Pray for me at 9:45AM tomorrow, Monday morning, as I hear the final results of the surgical pathology report to plan another surgery.
Posted by Bev Brandon @ The Fray at 5:21 PM
Thursday, June 11, 2009
Tuesday....Surgery to remove remaining cancer cells went well on Tuesday. They ran IV fluids through me to re-hydrate me as I had a wicked flu this weekend. As I lay there waiting and praying for the 9:45am surgery, Daniel 9:23 kept coming to my mind. "As soon as you began to pray, an answer was given, which I have come to tell you, for you are greatly loved." I had not thought about those verses in a while. As I listened, I kept hearing them over and over. No one wants to have their surgery re-done. Can't tell you what it meant that God would remind me that I was greatly loved! I don't know what the answer is yet on the surgery results.
Wednesday....I have not been able to keep down water this morning, this afternoon. Severe stomach cramps have been constant all day.
Thursday....Feels like the same flu I experienced on Sunday. I've had a little reprieve since 8pm. I was able to get up and eat a little banana, a couple spoons of rice, a bite of toast. The heavens are also rumbling above as a summer storm and tornadoes are in the vicinity. Some pea-sized hail is hitting our windows as I write. My medical oncologist wants to see me in the morning to see if I need another IV. I am supposed to give my medical oncologist my decision tomorrow morning about whether I choose to take "chemotherapy" or not.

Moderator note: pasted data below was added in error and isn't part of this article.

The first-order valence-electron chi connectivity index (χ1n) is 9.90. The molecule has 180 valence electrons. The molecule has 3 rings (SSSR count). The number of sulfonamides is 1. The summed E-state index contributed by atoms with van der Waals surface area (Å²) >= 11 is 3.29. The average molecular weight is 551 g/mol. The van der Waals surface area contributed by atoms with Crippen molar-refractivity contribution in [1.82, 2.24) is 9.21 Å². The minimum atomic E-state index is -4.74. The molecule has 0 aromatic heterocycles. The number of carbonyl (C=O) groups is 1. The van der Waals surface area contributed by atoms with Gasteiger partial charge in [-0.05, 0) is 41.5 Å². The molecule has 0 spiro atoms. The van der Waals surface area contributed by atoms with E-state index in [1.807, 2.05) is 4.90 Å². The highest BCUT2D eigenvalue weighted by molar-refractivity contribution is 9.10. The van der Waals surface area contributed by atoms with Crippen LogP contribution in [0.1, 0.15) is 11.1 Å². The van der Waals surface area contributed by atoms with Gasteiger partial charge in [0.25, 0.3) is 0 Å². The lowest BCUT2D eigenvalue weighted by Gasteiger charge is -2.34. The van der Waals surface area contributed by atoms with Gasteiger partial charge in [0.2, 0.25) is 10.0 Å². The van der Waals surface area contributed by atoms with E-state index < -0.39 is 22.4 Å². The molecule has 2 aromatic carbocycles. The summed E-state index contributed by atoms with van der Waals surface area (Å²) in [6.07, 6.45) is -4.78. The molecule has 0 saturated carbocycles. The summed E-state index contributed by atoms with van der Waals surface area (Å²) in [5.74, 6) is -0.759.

We've prayed. We've done our research on micrometastasis in the lymph nodes. We've gone for second and even third opinions. All of my oncologists here in Austin will support my decision to choose not to have chemo. So, I'm not against medical advice here. I'll deliver my decision at 8:30AM tomorrow. I think you know what that will probably be. We still have to wait for the surgical pathology report--- which should have been back by now--- to see if the margins of cancer within me are clear. That's what we are waiting for this night!
At least, tonight, I can sit up again. For that, I am most grateful!! I haven't been able to lift my head off the pillow most of the day today, Thursday. Deeply appreciate that you are checking on me and praying for me and my family. Britt has been at UT representing his high school with 800 other boys from around the state at the American Legion's BOYS STATE all week. They end tomorrow with Governor Perry addressing their final session. I won't be there. Wish I could.